U.S. General Statement at the 2018 BWC Meeting Of States Parties
Delivered by Ambassador Robert Wood
U.S. Permanent Representative to the Conference on Disarmament and
Special Representative for Biological and Toxin Weapons Convention Issues
Geneva, December 4, 2018
Thank you, Mr. Chairman.
Mr. Chairman, the BWC is confronted by a range of substantive challenges arising from the threat of biological weapons. We addressed many of these challenges in the fruitful Meetings of Experts that took place this past August. However, it is unfortunate that efforts to address these challenges directly must give way this week to a higher priority – securing agreement on measures that will effectively address the BWC’s significant financial problems. These problems have already cost us a day of meeting time. Failure to make decisions to address them this week would jeopardize not only our ability to hold future meetings, but also the existence of the BWC Implementation Support Unit.
We should seek to ensure that States Parties pay in full and on time – but this will not always happen, so we must also take steps to manage the situation. Those steps are not too complicated:
We need to establish a working capital fund, financed by voluntary contributions, to address cashflow needs during the year.
We need to ensure that we do not spend more than we collect each year.
And we need to move to a firm budget, where States Parties are responsible for their share of the estimated costs; States who do not pay continue to owe their share of the estimated costs; and credits are based on actual cash left over.
Mr. Chairman, beyond these financial problems, of course, are the challenges that were addressed at the Meetings of Experts. My Delegation was encouraged by the constructive proposals in the area of assistance and cooperation, including ways to improve the database and relevant reporting. As part of such improvements, we believe that ways should be found to ensure that requests for assistance are written so as to maximize the likelihood that they can be met.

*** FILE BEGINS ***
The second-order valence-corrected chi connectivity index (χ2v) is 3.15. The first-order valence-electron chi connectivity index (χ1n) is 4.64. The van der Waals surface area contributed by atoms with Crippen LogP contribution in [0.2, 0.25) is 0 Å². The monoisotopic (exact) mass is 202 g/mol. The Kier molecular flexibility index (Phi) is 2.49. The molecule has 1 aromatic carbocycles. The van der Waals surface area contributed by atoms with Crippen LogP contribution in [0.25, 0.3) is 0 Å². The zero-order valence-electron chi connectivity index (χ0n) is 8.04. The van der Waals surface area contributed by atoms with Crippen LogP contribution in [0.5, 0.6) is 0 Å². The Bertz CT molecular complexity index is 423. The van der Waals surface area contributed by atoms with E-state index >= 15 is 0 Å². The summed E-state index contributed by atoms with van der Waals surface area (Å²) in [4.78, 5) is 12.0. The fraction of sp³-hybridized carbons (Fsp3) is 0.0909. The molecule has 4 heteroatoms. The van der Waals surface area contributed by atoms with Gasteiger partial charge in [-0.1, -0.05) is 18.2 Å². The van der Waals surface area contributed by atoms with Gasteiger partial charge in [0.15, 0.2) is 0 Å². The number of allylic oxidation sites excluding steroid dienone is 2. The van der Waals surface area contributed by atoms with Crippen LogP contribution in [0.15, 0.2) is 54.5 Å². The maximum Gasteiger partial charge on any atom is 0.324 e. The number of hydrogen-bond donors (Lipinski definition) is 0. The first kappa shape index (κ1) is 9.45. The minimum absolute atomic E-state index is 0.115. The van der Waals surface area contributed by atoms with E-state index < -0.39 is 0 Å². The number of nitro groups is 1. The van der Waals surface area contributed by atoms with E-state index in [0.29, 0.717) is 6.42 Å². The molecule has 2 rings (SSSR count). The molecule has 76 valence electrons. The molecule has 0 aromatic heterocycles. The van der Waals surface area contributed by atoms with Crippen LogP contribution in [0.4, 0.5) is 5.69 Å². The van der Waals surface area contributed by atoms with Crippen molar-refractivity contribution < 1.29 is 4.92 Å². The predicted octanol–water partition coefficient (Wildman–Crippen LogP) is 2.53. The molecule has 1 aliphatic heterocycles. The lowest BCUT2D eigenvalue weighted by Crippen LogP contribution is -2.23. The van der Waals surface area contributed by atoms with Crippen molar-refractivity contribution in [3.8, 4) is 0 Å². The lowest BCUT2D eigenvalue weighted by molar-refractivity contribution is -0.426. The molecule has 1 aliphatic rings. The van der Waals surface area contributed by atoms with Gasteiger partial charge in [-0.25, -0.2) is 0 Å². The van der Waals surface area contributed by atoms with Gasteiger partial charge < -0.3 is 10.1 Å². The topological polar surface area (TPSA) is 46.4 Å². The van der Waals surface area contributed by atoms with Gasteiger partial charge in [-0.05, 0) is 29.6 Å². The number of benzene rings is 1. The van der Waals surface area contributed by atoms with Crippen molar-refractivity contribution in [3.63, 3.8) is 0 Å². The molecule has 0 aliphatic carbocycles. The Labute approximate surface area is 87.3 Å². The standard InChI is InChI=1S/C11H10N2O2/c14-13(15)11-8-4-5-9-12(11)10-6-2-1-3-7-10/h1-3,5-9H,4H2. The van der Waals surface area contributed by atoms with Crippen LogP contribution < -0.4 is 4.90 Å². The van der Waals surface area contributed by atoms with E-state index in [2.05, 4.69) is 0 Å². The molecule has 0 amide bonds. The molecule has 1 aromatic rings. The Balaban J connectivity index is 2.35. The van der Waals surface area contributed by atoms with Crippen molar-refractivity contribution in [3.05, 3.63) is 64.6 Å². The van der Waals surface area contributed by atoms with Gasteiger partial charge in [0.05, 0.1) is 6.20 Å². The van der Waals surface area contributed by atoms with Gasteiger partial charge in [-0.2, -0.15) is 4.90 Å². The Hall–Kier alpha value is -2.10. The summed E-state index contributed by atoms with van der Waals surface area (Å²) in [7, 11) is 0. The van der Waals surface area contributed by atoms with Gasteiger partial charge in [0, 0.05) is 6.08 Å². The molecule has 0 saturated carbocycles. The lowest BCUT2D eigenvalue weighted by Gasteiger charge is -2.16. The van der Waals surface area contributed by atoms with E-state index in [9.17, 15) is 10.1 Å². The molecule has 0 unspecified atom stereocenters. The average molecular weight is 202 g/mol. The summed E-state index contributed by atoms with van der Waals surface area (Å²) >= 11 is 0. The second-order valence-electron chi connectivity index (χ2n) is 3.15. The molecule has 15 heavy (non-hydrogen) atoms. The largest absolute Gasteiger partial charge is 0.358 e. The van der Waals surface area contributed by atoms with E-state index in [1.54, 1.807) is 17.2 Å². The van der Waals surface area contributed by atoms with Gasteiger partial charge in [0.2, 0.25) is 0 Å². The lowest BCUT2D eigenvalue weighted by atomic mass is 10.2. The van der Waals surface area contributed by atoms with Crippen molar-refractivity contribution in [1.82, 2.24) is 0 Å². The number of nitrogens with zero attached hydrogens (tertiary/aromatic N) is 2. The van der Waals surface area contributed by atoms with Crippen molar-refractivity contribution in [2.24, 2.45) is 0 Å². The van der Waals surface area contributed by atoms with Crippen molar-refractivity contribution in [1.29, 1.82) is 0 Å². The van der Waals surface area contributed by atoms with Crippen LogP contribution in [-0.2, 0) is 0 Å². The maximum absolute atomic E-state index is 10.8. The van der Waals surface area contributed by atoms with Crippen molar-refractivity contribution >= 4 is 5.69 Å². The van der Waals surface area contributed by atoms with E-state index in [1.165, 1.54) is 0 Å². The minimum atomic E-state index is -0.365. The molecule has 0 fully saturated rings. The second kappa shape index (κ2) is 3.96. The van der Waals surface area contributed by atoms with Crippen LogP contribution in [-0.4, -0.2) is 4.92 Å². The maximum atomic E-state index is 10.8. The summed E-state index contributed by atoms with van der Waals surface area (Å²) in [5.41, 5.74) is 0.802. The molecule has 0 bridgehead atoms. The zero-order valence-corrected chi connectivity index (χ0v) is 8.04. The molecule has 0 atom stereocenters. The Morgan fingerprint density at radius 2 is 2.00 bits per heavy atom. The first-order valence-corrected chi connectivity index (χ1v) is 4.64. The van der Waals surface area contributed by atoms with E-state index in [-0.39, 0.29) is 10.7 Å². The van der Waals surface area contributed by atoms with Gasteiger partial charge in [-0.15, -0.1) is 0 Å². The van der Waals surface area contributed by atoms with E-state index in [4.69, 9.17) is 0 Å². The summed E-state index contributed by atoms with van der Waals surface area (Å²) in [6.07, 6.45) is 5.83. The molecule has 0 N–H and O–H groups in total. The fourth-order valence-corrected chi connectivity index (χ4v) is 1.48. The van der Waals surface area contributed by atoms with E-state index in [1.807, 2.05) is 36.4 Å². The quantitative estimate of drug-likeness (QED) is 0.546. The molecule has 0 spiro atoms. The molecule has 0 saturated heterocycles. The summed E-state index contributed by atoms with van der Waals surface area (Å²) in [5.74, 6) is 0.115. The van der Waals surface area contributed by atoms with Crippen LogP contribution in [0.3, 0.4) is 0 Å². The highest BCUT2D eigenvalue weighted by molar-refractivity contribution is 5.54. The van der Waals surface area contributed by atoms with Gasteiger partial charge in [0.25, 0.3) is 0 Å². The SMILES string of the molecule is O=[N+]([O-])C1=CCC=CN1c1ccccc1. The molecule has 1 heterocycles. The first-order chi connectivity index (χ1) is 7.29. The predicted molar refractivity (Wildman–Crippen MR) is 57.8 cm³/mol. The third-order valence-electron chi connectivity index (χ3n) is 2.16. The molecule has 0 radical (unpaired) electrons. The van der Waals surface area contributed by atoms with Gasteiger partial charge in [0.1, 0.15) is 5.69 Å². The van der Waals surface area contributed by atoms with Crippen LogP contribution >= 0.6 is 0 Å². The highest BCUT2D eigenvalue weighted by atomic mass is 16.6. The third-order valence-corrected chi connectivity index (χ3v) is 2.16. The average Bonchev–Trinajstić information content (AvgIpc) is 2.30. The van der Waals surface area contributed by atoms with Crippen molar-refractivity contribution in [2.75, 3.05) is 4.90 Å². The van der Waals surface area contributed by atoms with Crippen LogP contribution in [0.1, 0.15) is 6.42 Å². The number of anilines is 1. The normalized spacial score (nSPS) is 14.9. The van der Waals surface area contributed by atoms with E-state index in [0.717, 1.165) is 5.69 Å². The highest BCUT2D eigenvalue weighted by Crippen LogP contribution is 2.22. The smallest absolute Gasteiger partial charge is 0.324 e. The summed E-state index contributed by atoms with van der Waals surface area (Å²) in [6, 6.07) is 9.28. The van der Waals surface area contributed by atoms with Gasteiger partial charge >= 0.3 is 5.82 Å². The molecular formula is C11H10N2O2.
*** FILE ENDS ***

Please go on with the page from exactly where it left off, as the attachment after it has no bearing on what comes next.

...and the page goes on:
The August MX2 also laid a strong foundation for our future work on science and technology by sharing relevant developments, and the United States believes that the remainder of this intersessional period should focus on risk assessment and management. We look forward to engaging further on scientific codes of conduct that are developed by all stakeholders, including scientific practitioners, and that leverage relevant existing codes and norms.
In August, other useful ideas were presented for strengthening national implementation, including by enhancing confidence building measures, and by continuing to pursue voluntary transparency measures. My Delegation is pleased to point out that, for this meeting, India and the United States have updated our working paper on implementation of Article III, in which we address effective means for Parties to do so, as well as relevant international cooperation.
My Delegation was also pleased to see a convergence of views on key aspects of assistance, response, and preparedness, such as procedures for requesting relevant assistance – consistent with the constructive proposal of South Africa – and the establishment of an Article VII assistance database. Finally, in the area of institutional strengthening, it is clear that there is no consensus among Parties on the merits of a new legally binding protocol, and the United States believes MX5 should focus more on short- and medium-term measures that do not involve legal mechanisms.
Mr. Chairman, I have only mentioned a few of the many constructive ideas that were put forward at the August meetings for addressing the substantive challenges to the BWC. Consensus does not exist on these ideas, but agreement in some key areas is sufficiently widespread that my delegation believes continued efforts by States Parties can lead to common understandings and effective action to address the BWC’s challenges. In addition to beginning to resolve our ongoing financial crisis, I hope we can make progress this week on working toward such understandings and action.
Thank you, Mr. Chairman.